We also read there is a dormant account fee. Here is a screenshot:
Readers should be aware that accounts which have been inactive for more than 6 months will be subject to a monthly deduction of %10. This is also quite excessive.
But on top of all this we also read that there is a minimum withdrawal amount for wire transfers of $250 which is another disadvantage for potential clients of the brokerage.
Having discussed the withdrawal fees of the brokerage we also highlight the bonus conditions. Here is a screenshot:
There is a requirement for a minimum trading volume of 25 times the deposit amount in order to withdraw from an account that has taken advantage of the bonus promotion.
Many scammers choose not to disclose such information to would-be clients. Without proper information on the website we cannot be certain whether clients won’t be charged with any unexpected withdrawal or deposit fees once they invest. This is why we advise traders to always put up only the required minimum deposit, instead of risking a bigger amount with no certainty. Afterwards, they may also try to withdraw a small amount in order to check for any unexpected fees or delays. Such fees and delays are usually the signs of a scammer.
How does the scam work?
Even though the forex trading world is extremely large and encompasses millions of people around the globe, the most common scamming is pretty simple and straightforward and as such – it’s not particularly daring to avoid. Here is a quick overview of how it is done:
Through clicking an ad with promises for fast money, you will be redirected to a website such as DaxRobot or CryptoContracts where registration will require you to give your address, email and phone number. After sharing your personal information, you will being receiving calls from brokers, compelling you to invest with them and win big. After a few minutes hearing their pitches, you decide to deposit some $200-250. And just like that – the scammers take a fat commission from this initial deposit.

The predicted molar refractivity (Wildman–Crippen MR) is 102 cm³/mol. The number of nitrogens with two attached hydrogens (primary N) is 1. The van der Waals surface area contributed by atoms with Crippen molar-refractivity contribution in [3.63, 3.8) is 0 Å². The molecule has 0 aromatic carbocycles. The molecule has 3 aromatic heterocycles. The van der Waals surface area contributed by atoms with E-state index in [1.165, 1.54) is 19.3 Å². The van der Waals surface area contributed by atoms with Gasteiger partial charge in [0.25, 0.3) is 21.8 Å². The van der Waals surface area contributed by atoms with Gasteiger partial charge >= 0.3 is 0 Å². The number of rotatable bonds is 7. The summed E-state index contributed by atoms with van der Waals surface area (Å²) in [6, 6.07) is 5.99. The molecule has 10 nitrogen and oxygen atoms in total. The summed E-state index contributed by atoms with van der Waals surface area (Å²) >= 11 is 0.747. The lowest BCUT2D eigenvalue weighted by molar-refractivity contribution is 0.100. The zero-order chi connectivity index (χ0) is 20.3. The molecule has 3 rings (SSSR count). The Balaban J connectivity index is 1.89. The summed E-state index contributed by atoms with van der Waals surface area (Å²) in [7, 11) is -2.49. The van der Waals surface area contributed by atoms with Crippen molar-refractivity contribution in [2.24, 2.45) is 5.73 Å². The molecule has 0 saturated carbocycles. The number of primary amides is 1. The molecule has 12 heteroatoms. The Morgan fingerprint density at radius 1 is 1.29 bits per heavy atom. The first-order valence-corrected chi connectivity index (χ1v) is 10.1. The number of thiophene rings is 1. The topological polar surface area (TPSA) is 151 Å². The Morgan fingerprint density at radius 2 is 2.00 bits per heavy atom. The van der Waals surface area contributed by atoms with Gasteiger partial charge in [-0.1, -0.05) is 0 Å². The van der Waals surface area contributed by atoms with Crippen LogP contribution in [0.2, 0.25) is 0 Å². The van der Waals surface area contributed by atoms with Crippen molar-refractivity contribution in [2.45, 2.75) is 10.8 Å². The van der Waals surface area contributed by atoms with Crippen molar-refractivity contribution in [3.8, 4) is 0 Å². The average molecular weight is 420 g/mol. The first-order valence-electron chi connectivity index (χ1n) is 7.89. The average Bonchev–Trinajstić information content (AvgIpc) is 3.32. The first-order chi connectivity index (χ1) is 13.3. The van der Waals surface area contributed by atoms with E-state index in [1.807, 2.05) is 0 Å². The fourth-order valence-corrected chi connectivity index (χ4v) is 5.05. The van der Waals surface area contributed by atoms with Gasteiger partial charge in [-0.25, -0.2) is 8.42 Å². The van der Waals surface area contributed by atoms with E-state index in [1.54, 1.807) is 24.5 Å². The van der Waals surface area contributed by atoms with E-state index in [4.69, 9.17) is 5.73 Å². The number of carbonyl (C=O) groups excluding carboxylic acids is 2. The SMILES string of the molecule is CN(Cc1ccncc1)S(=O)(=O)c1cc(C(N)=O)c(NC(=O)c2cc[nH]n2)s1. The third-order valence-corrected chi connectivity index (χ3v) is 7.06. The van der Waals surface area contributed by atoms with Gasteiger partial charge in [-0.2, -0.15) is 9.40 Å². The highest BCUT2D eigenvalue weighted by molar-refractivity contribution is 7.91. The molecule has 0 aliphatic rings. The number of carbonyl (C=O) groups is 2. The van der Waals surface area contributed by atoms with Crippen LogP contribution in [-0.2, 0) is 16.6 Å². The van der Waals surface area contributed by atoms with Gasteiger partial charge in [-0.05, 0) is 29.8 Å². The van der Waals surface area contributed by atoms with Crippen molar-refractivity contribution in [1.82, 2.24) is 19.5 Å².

After they are done with you, senior scammers begin working you into putting even more money. They say it’s the only way to profit from trading even more. After making the mistake of investing even further, you’ll begin wanting to get out of this and withdraw what you have left.
Unfortunately, the con-artists have no such thing in mind. They will now begin persuading you to wait it out and not withdraw right now. The angle here is pretty blunt – traders have a limited time period for filing a chargeback with their bank and get their money back. The “recovery department” will simply want to mislead you into missing thе crucial period and, along the way, losing any chance you might have of getting the money back.
It is important here to take notice that both Visa and MasterCard are taking measures to combat unregulated forex brokerages by classifying all forex transactions as high risk. And with the case Traderia – they are correct in doing so. Furthermore, supporting their intention with clear actions – MasterCard has increased the previous time period of six months for filing a chargeback to a year and a half.
What to do when scammed?
As was mentioned above, scamming is quite the common in the trading world and, sadly, even you might suffer from it. In such an unfortunate case there still may be some available options for you.
You may contact your bank or credit card provider and file a chargeback.
If, however, you have provided the broker with your credit card details, immediately cancel your credit card.
If you have given information regarding your online banking pass – you should switch it asap!
Beware of potential calls from self-described “recovery agencies”! They prey on scammed and vulnerable traders who are desperate to recover their losses. They will require an “up-front” payment to help you, but after paying them, no such help will be coming your way!